USDA withdrew the GIPSA Rule in October of 2017. By December 2018 USDA announced that they were fining JBS USA for not accurately tracking, weighing, and grading dressed carcasses. This underpayment happened over a four-month period starting in December of 2017 through March of 2018. JBS was fined a whopping $50,000. This is a fine example of how our government looks after our interests and protects our backs. JBS probably stole more than $50,000 in just one hour of operation.


The Packers and Stockyards Act is a continual embarrassment to the packing concerns and their captive supply of cattlemen’s associations, docile federal employees, bought and paid for politicians, and agricultural economists. The Act clearly states that packers should not be engaged in deceptive practices but because their business model is based on deceptive practices, they are in constant violation of the
law. They get by year after year by conveniently ignoring this law, emasculating the regulators, and using litigation to block reforms to the cattle markets. It is interesting that the NCBA and the packers are in favor of litigation when its them doing the suing, but they oppose cattle producers being able to sue for accurate payments. Past statements by the packers and the NCBA are quite clear, should cattle feeders ever be allowed to sue beef packers the sky would fall.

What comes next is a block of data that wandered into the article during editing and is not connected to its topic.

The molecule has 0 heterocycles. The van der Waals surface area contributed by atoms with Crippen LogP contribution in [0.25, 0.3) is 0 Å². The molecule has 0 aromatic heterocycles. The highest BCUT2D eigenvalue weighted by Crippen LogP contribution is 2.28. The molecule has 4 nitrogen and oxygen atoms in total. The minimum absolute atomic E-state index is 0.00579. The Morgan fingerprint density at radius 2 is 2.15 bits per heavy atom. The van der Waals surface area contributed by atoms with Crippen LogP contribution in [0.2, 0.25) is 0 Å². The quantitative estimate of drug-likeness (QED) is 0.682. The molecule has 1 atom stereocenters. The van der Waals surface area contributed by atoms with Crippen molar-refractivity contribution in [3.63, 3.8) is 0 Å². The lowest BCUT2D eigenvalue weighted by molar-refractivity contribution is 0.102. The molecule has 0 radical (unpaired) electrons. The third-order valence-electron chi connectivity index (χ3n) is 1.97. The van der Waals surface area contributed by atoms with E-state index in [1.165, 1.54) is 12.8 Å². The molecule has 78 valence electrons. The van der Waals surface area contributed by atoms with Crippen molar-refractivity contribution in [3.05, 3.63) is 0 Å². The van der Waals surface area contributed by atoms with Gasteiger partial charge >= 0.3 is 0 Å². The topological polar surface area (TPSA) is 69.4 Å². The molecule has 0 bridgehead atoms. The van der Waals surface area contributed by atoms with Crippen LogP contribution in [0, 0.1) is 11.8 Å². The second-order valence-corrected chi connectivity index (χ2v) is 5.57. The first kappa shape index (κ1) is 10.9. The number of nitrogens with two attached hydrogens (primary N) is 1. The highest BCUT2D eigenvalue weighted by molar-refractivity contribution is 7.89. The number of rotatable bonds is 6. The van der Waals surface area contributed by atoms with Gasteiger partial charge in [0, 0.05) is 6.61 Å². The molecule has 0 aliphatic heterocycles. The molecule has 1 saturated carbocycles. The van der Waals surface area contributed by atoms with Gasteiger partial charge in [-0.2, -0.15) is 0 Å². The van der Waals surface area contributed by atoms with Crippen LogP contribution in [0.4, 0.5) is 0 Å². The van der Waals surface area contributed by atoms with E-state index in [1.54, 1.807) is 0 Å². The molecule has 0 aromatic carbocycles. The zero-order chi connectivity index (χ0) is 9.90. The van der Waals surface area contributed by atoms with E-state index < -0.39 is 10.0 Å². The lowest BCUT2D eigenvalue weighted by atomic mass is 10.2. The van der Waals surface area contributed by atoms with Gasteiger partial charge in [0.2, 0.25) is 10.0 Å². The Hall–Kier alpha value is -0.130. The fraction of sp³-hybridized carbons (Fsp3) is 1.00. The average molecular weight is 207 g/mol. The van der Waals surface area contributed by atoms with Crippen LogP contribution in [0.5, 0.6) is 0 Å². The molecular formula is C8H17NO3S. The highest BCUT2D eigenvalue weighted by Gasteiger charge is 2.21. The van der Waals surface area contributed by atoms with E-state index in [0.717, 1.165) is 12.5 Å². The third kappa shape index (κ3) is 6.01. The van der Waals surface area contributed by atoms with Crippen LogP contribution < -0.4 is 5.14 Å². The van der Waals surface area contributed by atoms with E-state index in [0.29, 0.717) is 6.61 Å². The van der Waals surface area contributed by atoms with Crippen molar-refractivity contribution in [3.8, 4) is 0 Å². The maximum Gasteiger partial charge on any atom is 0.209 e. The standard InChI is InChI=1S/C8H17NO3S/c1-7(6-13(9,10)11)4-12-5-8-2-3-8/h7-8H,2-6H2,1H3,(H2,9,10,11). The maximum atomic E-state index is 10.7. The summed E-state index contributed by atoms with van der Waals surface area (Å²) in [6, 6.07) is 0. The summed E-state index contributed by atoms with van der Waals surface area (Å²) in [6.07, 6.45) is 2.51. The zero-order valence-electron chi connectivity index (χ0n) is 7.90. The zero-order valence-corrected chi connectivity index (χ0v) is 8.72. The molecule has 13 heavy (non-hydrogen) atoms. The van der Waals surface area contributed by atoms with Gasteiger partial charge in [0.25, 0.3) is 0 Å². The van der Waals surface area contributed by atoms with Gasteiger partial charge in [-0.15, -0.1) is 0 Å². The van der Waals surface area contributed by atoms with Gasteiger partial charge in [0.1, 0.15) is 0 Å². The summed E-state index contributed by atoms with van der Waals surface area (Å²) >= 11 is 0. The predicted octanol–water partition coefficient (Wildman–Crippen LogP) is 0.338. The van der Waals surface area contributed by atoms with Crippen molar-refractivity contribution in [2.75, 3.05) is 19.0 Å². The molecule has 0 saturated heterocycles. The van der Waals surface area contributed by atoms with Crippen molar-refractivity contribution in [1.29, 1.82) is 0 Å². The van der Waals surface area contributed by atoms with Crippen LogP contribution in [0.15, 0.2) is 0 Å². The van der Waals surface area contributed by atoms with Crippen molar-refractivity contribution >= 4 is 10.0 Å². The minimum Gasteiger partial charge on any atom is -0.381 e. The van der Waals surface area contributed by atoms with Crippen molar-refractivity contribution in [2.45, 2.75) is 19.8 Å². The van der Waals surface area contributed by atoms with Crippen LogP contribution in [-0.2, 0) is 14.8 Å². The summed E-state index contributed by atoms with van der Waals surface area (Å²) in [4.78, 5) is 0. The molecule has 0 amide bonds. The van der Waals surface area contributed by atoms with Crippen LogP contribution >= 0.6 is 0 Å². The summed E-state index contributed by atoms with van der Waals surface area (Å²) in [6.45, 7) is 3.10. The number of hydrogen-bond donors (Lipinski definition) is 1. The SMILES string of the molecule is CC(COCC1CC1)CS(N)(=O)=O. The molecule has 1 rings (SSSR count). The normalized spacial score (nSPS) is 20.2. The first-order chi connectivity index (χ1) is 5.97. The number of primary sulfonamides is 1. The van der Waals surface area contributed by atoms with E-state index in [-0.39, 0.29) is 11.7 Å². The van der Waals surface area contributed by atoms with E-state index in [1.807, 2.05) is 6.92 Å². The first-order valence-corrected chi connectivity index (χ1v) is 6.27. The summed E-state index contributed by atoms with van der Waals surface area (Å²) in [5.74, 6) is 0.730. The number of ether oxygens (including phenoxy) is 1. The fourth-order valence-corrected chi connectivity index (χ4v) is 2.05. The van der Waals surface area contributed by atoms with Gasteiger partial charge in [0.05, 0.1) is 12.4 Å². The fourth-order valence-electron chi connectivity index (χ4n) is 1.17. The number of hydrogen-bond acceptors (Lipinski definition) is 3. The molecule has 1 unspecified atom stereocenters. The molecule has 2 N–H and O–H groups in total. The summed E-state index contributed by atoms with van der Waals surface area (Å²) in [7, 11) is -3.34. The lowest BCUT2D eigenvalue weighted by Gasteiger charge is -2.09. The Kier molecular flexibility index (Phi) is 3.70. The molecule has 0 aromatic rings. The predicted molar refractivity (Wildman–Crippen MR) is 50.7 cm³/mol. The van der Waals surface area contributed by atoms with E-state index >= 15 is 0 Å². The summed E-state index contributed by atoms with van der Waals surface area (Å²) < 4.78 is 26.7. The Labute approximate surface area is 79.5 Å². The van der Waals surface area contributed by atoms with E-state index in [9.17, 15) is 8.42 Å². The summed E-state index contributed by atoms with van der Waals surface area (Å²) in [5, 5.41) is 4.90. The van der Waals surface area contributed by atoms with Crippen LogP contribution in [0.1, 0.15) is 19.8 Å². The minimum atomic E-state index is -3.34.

We have a see saw situation going on. The Democrats, when they have power and after they have summoned up a little bit of courage attempt to reform the cattle market. Over the last two decades Democrats looked at forbidding captive supplies, passed Country of Origin Labeling, and enacted the GIPSA Rule. The Republicans, on the other hand, rescind these reforms as fast as they possibly can.


It is actually quite simple to restore function to this dysfunctional livestock market. All that is needed is to require that packers actually bid for their cattle supply. Individual cattle producers have a couple of choices about what to do about cleaning up the fraud in the cattle market. One of them is to continue to do what many cattlemen have been doing – which is not putting up much of a fuss at all. On the other hand they can insist that Country of Origin Labeling is reinstated and follow that up with restoring competitive markets in fat cattle.


Gilles Stockton
Grass Range, Montana

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Farmers Should Not be Bamboozled, 1897

—courtesy of Tom Giessel